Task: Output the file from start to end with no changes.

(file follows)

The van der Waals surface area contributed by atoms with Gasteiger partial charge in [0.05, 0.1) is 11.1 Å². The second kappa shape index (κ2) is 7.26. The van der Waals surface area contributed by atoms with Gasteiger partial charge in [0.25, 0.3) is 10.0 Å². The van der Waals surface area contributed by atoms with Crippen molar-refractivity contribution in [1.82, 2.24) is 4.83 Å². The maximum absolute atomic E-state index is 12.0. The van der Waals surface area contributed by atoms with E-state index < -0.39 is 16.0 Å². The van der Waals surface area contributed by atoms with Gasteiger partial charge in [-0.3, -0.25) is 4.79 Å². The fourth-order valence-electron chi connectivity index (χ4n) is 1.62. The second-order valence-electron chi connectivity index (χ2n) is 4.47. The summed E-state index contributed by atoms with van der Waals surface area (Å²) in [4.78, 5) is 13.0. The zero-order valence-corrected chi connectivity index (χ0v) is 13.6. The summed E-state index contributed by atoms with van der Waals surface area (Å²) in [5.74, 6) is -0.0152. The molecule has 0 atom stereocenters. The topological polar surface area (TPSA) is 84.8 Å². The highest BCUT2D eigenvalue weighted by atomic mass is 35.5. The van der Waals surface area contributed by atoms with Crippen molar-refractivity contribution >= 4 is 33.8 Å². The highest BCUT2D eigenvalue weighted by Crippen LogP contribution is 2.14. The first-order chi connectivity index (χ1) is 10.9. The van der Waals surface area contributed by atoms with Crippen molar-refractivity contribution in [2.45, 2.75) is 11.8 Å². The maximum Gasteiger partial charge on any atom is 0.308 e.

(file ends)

The van der Waals surface area contributed by atoms with Gasteiger partial charge in [0.05, 0.1) is 11.1 Å². The second kappa shape index (κ2) is 7.26. The van der Waals surface area contributed by atoms with Gasteiger partial charge in [0.25, 0.3) is 10.0 Å². The van der Waals surface area contributed by atoms with Crippen molar-refractivity contribution in [1.82, 2.24) is 4.83 Å². The maximum absolute atomic E-state index is 12.0. The van der Waals surface area contributed by atoms with E-state index < -0.39 is 16.0 Å². The van der Waals surface area contributed by atoms with Gasteiger partial charge in [-0.3, -0.25) is 4.79 Å². The fourth-order valence-electron chi connectivity index (χ4n) is 1.62. The second-order valence-electron chi connectivity index (χ2n) is 4.47. The summed E-state index contributed by atoms with van der Waals surface area (Å²) in [4.78, 5) is 13.0. The zero-order valence-corrected chi connectivity index (χ0v) is 13.6. The summed E-state index contributed by atoms with van der Waals surface area (Å²) in [5.74, 6) is -0.0152. The molecule has 0 atom stereocenters. The topological polar surface area (TPSA) is 84.8 Å². The highest BCUT2D eigenvalue weighted by atomic mass is 35.5. The van der Waals surface area contributed by atoms with Crippen molar-refractivity contribution >= 4 is 33.8 Å². The highest BCUT2D eigenvalue weighted by Crippen LogP contribution is 2.14. The first-order chi connectivity index (χ1) is 10.9. The van der Waals surface area contributed by atoms with Crippen molar-refractivity contribution in [2.45, 2.75) is 11.8 Å². The maximum Gasteiger partial charge on any atom is 0.308 e.